Directors Of Trampoline Park In UK Face Jail After 11 People Fracture Backs
The trampoline park now operates under a different franchise after it was dissolved.
In a shocking incident, two former directors of a UK-based trampoline park face two years in jail following hundreds of incidents in just seven weeks that resulted in 11 people breaking their backs, as per a report in the Independent. The two bosses, David Shuttleworth and Matthew Melling, both aged 33, pleaded guilty to health and safety offences when they appeared at the court last om November.
When it first opened, managers of Flip Out Chester claimed that the "Tower Jump," which allowed visitors to jump from a 13-foot tower into a foam-filled pit, was the biggest of its kind across the globe. However, the severity of the injuries increased to such an extent that, between December 2016 and February 2017, the orthopaedic surgeons at the National Health Service in the UK opened an investigation after doctors at Accident and Emergency reported a surge in patients.
One of the patients, Sarah McManus, filed a legal case against the company in 2017 after she heard her "back crack". The 29-year-old woman told the outlet, "I landed it was just like someone had punched me in the stomach - it was awful pain. I couldn't breathe I couldn't talk and I did hear a crack. I followed the instructions on the sign and landed in the seated position as suggested, but when I hit the foam it felt like I'd been winded. I was barely able to breathe and couldn't shout for help, so I had to throw some of the foam sponges in the air to get attention. I was eventually fitted with a back brace that I wear daily and only remove to shower and sleep."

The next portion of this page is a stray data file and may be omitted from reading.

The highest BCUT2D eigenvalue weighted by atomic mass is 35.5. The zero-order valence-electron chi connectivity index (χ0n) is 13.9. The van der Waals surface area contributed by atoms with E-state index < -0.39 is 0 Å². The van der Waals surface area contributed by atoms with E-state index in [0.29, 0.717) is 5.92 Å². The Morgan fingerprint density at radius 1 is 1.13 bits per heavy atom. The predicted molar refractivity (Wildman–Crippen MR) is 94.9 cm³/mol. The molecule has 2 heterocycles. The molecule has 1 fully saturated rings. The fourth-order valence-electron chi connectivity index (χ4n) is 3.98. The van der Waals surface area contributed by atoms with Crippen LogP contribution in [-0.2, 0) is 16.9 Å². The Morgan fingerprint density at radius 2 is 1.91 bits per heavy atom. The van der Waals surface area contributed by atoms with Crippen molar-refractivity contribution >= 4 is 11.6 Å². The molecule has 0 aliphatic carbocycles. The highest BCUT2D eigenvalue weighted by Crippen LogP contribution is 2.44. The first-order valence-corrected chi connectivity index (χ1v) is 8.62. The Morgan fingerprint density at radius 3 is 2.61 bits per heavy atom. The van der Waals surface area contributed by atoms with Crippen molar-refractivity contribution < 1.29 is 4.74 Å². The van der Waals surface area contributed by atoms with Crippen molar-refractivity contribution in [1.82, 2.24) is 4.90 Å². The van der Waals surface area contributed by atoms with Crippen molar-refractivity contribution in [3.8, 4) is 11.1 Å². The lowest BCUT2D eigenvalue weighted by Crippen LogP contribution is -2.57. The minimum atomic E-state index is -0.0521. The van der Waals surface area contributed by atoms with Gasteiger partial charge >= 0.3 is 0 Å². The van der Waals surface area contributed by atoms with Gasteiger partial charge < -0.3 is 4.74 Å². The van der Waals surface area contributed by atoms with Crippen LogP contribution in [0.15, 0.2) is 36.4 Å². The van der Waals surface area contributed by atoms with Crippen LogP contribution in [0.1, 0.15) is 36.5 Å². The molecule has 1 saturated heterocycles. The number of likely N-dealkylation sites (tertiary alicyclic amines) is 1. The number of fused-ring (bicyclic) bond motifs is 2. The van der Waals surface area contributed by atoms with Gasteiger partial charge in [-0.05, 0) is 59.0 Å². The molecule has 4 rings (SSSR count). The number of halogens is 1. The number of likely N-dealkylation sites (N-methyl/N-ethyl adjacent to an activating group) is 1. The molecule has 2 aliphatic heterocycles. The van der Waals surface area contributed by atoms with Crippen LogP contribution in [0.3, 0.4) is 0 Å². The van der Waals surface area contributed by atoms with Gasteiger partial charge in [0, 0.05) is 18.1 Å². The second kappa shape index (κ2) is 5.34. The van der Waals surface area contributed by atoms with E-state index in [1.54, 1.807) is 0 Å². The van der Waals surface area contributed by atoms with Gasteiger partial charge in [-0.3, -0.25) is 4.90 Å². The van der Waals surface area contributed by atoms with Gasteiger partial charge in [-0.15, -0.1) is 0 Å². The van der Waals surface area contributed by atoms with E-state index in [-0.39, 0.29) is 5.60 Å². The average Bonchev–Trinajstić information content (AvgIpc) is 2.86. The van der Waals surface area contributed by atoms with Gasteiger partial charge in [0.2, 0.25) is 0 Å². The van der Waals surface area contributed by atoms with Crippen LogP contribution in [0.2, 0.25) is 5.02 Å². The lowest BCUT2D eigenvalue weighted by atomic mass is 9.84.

After her accident, three more people on the tower suffered serious injuries on the same day, which resulted in the removal of the tower by the trampoline park.
Lucy Jones also suffered a broken back in the park in 2017. The teenager who was aged 19 at the time of the incident was rushed to the hospital claiming she lost all feeling in her legs. "As I screamed in agony, my friends rushed over to help me. I landed in a seating position, as we'd been told to do. But, when I landed, I felt the worst pain I have ever been through in my whole life. For a while, I couldn't breathe or feel anything," she said.
Chester Councillor Christine Warner, said last week, "Our Public Protection team always deal strongly with businesses who put residents or visitors to the borough at risk. This business had a total disregard for safety regulations. Injuries in this case included 11 fractured spines, as well as other serious injuries. Those injured on a daily basis included both adults and children."
The trampoline park now operates under a different franchise after it was dissolved. Talking about the accidents, they said, "The incidents relate to a specific piece of equipment that was immediately closed. Our systems and procedures have evolved significantly since."